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blog: International projects at ITP... not always a walk on the wild side!

Author: Peter Armitage

My impression from living in the UK and working mostly abroad is that UK transport professionals, and their clients, think international projects are somehow significantly different to those in the UK. From my experience the similarities outweigh a few key differences.

Let's look at the similarities...

  • Politics - often national governments favour large, prestigious transport schemes; wanting them at the right price with the accompanying pressure to keep prices down until all is approved, after which reality can begin to take hold! At the regional, provincial and local level, time is of the essence, with visibility and rapid delivery on the ground being a priority for locally-elected political leaders.
  • Traffic - sometimes it can be challenging to take existing road space away from cars to create room for public transport services to run reliably to a schedule. Whilst many people understand how effective public transport systems can positively influence sustainability and our environment; the real / modelled / perceived impacts on already-congested highway networks regularly affects how such interventions are designed and delivered.
  • Car ownership culture - this is a universal challenge. It’s deeply embedded in most places across the UK, except perhaps in London. In developing cities and countries, many people aspire to car ownership - with shared taxi use regularly seen as a demonstration of personal status and affluence. Once deeply-rooted, the powerful social and psychological associations people and cultures make with cars are difficult to change.  And this is despite the clear evidence that, in densely populated urban areas, a large number of under-occupied private cars are a sub-optimal way of enabling people to get around - doing great harm to local air quality and the environment.
Karachi Photo 2

There are differences too...

  • Perceptions - Bus and Bus Rapid Transit (BRT) networks are routinely perceived as “large and “prestigious” transport improvements in developing cities and countries, whereas in the UK we tend to view them as poor relations to a tram.
  • Financing - funding can be less of an issue when you have international funding agencies like the World Bank and Asian Development Bank eager to invest in developing economies. With the NHS, education, and social care sectors facing financial pressures, and an ageing population increasing demand for essential services, it feels more difficult to allocate money to transport projects in the UK.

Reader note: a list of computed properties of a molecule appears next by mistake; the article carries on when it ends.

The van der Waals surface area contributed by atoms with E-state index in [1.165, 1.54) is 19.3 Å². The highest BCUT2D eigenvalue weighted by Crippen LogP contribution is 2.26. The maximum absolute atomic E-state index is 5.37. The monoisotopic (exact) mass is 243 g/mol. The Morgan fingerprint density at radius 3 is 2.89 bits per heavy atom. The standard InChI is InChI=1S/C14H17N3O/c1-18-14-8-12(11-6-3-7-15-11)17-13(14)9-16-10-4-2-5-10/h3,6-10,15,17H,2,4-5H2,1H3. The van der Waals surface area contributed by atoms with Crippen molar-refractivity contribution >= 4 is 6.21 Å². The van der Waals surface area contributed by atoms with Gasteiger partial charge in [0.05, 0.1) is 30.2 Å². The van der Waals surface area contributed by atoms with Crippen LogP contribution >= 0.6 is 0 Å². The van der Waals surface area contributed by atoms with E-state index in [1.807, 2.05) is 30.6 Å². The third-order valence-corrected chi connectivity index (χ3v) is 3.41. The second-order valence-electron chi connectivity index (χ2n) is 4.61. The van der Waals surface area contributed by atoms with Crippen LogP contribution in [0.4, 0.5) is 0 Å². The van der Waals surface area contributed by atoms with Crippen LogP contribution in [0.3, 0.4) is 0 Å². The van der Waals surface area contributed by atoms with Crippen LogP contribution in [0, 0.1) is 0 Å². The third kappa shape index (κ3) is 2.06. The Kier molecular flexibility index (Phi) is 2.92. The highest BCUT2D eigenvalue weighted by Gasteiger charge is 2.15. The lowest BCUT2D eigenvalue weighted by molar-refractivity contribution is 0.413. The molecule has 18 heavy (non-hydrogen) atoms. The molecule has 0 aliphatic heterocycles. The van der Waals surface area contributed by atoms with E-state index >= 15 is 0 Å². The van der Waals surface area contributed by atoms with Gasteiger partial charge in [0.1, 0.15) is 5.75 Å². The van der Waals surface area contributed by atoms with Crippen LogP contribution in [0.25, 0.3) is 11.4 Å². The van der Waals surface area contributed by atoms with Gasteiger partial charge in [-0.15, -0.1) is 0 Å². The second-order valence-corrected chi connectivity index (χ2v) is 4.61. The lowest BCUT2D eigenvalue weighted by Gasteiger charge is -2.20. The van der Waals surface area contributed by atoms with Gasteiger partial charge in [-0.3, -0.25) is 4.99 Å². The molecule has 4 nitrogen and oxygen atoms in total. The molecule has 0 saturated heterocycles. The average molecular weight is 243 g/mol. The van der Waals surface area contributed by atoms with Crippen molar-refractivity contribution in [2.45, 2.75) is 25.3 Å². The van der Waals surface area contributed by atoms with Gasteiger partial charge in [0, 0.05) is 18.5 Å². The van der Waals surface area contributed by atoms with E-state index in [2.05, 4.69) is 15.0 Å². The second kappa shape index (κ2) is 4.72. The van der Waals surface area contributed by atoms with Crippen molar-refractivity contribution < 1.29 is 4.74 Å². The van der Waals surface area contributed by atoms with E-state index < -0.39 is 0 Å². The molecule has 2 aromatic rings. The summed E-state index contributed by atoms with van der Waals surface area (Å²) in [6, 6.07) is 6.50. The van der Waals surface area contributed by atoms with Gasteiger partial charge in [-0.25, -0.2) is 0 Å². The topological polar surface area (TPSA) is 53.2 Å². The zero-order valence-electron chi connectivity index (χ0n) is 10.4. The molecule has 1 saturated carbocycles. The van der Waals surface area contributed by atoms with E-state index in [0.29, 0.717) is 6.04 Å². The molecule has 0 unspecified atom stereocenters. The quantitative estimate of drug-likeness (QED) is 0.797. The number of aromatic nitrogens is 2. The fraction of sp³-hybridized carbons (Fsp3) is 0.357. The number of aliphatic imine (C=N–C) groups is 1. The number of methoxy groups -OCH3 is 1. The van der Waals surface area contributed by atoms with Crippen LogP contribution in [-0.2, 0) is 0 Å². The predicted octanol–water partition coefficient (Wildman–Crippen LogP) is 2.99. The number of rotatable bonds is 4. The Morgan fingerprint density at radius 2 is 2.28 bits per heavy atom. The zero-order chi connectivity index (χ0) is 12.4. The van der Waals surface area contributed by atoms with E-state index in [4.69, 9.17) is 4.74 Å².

• Infrastructure - developing cities and countries tend to have a clear focus on improving their infrastructure – often evident through flyovers, underpasses, elevated bus-ways – which have become less common in the UK in recent times. This focus reflects the infrastructure deficit evident in many developing cities, with the infrastructure that is present often based around highway-led options that can't meet the demand for travel of rapidly growing urban populations.
Brt Jakarta
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Internationally, ITP's team tends to work on huge projects that will impact transport systems and people across an entire city, whereas in the UK we usually find ourselves looking at really specific elements of the transport system in greater detail. Both of these facets of our projects bring benefits in their own right. 

The large-scale international projects let us think in a ‘big picture’ way, exercising our holistic muscles and making sure we think about how different groups of society are impacted by the transport investment decisions our clients take.  Increasingly, these projects have much in common with ITP's work with planning and transport authorities, who we help to identify optimal locations for major strategic housing and employment growth based on their ability to strengthen existing patterns of movement and deliver transformative sustainable transport improvements. 

Getting more in-depth on other UK projects allows us to develop our understanding of a range of, sometime pretty niche, subjects - everything from Blue Badges to pedestrian behaviour and Workplace Parking Levies. The differences and similarities between the projects that ITP's team works on are some of our main strengths as a business, with the knowledge we gain from each one invariably improving our approach to others. 

To find out more about the work we're involved with overseas and to read more blogs from ITP's International Month, check out the news section on our website!


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